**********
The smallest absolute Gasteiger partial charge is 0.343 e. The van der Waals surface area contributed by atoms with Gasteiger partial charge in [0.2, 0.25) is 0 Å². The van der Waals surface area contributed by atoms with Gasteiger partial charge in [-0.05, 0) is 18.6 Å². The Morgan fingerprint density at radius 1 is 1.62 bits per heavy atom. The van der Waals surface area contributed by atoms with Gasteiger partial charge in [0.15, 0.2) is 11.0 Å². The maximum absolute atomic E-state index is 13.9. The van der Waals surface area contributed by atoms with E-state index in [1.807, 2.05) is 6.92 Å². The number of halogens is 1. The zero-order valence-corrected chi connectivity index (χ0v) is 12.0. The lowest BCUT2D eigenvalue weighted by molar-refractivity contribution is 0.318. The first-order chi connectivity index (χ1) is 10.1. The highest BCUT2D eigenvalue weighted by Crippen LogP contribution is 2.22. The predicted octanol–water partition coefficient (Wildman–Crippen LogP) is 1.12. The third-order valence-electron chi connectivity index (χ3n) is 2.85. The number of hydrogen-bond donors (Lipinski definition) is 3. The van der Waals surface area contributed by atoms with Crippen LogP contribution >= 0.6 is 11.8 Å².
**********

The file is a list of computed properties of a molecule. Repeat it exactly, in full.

The smallest absolute Gasteiger partial charge is 0.343 e. The van der Waals surface area contributed by atoms with Gasteiger partial charge in [0.2, 0.25) is 0 Å². The van der Waals surface area contributed by atoms with Gasteiger partial charge in [-0.05, 0) is 18.6 Å². The Morgan fingerprint density at radius 1 is 1.62 bits per heavy atom. The van der Waals surface area contributed by atoms with Gasteiger partial charge in [0.15, 0.2) is 11.0 Å². The maximum absolute atomic E-state index is 13.9. The van der Waals surface area contributed by atoms with E-state index in [1.807, 2.05) is 6.92 Å². The number of halogens is 1. The zero-order valence-corrected chi connectivity index (χ0v) is 12.0. The lowest BCUT2D eigenvalue weighted by molar-refractivity contribution is 0.318. The first-order chi connectivity index (χ1) is 10.1. The highest BCUT2D eigenvalue weighted by Crippen LogP contribution is 2.22. The predicted octanol–water partition coefficient (Wildman–Crippen LogP) is 1.12. The third-order valence-electron chi connectivity index (χ3n) is 2.85. The number of hydrogen-bond donors (Lipinski definition) is 3. The van der Waals surface area contributed by atoms with Crippen LogP contribution >= 0.6 is 11.8 Å².